This “Latino Threat Narrative,” as UC-Irvine social science professor Leo R. Chavez called it in his book, “The Latino Threat: Constructing Immigrants, Citizens, and the Nation,” became a rhetorical device politicians used to create an image of immigrants as a horde of invaders seeking to “destroy our way of life,” even though those who came before them, those who came legally before Congress created barriers to legal migration, did no such thing.
By framing migration across the border, migration in response to American agriculture and industry’s demand for low-cost labor, as “illegal,” it became easy for politicians to describe those crossing the border as “criminals.” After all, it was now illegal for them to cross and that, in and of itself, was a crime, making them de facto criminals. Politicians, looking for issues to motivate and impassion voters, latched on to this narrative and began using military terms when discussing those crossing illegally and the situation at the border. No longer were the migrants simply low-cost laborers, they were now an “invading army” of potentially dangerous criminals “threatening” our safety, presenting such a peril that border agents must “fight back” and “hold the line” against the danger.
The use of military rhetoric escalated dramatically during the 70’s and 80’s, emotionalizing the situation and making it difficult for more rational voices to be heard in the midst of responding to the “crisis.” This led to an array of amendments passed by anti-immigrant politicians to the Immigration and Naturalization Act, all designed to reduce the problem of illegal immigration. In the meantime, in response to the growing barriers to migration across the border, the number of immigrants permanently living here illegally grew as more and more chose to avoid the risk of not being able to return to the States by staying in the U.S. rather than going home when their labor was no longer needed.
The Illegal Immigration Reform and Immigrant Responsibility Act, 1996
The decision to stay illegally and hunker down became substantially more common for immigrants following the passage of the Illegal Immigration Reform and Immigrant Responsibility Act signed into law by President Bill Clinton in 1996. Seeking to position himself as “tough on immigration,” President Clinton wanted to pass a law that significantly fortified the border and increased the presence of agents and barriers to immigrants crossing illegally.
“It’s certainly the case that the administration was enforcement-minded where illegal immigration was concerned. The administration was taking a position that immigration enforcement needed to be strengthened,” said Doris Meissner, Commissioner of the Immigration and Naturalization Service in the Clinton Administration. “Under those circumstances, you’ve got to try to get as good a bill as you can get.”
The law they got basically created the law enforcement response to illegal immigration that we understand today. It also directly led to the dramatic increase in the number of illegal aliens choosing to stay in the US, climbing nearly seven million to record highs in just 10 years from 5.4 million to 12.2 million. The reason why is the IIRIRA changed immigrant math, the calculation they made every year that, in the past, led them to return home. Now, thanks to the barriers the Clinton law put in their path, the math told immigrants it was too risky to go home, that it made more sense to stay illegally in the U.S. year round rather than take the chance they couldn’t come back.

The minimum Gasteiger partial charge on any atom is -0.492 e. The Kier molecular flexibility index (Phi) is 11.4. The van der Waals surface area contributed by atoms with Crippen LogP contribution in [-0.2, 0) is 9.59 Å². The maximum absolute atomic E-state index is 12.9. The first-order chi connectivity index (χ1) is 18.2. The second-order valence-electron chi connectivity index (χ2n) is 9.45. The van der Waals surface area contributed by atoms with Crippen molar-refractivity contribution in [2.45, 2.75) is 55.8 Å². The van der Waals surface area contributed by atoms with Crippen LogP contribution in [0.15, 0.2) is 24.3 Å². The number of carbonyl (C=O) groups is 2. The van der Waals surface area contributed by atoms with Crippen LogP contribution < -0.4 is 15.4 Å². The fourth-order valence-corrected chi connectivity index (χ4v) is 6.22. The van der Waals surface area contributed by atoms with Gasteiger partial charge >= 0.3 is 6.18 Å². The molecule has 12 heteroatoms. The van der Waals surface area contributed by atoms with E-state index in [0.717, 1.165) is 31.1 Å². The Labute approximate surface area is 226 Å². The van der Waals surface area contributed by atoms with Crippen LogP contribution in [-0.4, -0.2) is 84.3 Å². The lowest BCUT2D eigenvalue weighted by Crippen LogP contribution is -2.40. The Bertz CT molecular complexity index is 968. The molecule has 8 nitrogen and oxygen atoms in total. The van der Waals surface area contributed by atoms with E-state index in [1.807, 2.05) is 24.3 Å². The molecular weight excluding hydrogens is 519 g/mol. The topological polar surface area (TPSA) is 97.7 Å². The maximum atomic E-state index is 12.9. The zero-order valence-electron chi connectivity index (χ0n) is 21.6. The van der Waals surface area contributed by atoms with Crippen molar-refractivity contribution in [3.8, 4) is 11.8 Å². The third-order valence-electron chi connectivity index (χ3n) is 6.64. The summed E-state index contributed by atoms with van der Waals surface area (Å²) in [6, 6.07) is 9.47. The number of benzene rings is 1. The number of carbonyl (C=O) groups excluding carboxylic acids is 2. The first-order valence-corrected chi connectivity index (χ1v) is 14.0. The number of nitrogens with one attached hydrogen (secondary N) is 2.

Whereas, in the past, migrants would come and go, along with the seasonal jobs they often did, like those in the agricultural, construction or service industries, they now stayed in the U.S. waiting for those jobs to start back up. And, of course, during the off season, these migrants had to find other work, which often led to them finding permanent jobs in industries outside of those traditionally relying on Latino workers. Forced into staying during periods when they would normally return to Mexico, these migrants were now staying in the U.S. and competing with American workers for blue collar jobs, driving down wages and reducing employment opportunities for the country’s low-skill laborers.
Instead of solving the problem and reducing the number of illegal immigrants living permanently in the United States, President Clinton’s bill made the problem worse, driving the number of illegal aliens residing full-time in the country to record highs.
Trump’s Wall Will Do the Same
In 2011, Douglas Massey, professor of sociology at Princeton University, studied the likelihood of illegal immigrants returning to their native country at different periods in American history that coincided with changes in border enforcement policies. What he found was the more difficult it was to cross the border, the less likely it was that migrants would go home.
“The growth of the undocumented population depends not only on the number of unauthorized entries, of course, but also on the number of undocumented departures,” he wrote. ” By 2009 the probability of returning from a first trip had dropped to zero while the probability of returning from a later trip had fallen to 0.30. Return migration fell because the militarization of the border dramatically increased the costs and risks of undocumented border crossing.”
At a time when illegal immigration into the country is way down, reaching the lowest level in more than a decade in 2016 before Mr. Trump took office, does it really make sense to make it even less likely that illegal immigrants will return home by erecting an expensive and vast barrier across thousands of miles of the Mexican-American border? If history provides us an indication of what greater obstacles to migration across our southern border will do, the answer, clearly, is no.
The likely outcome is the way illegals enter the country will change. In 1992, only one in three illegal immigrants living permanently in this country entered the U.S. legally on a tourist or temporary business visa and overstayed their permit. As border security tightened, the number increased to a high of 58% in 2012. Not only will a wall have absolutely no impact on stopping immigrants from entering legally and overstaying their visas, if historical trends continue, it is likely to actually make the problem worse.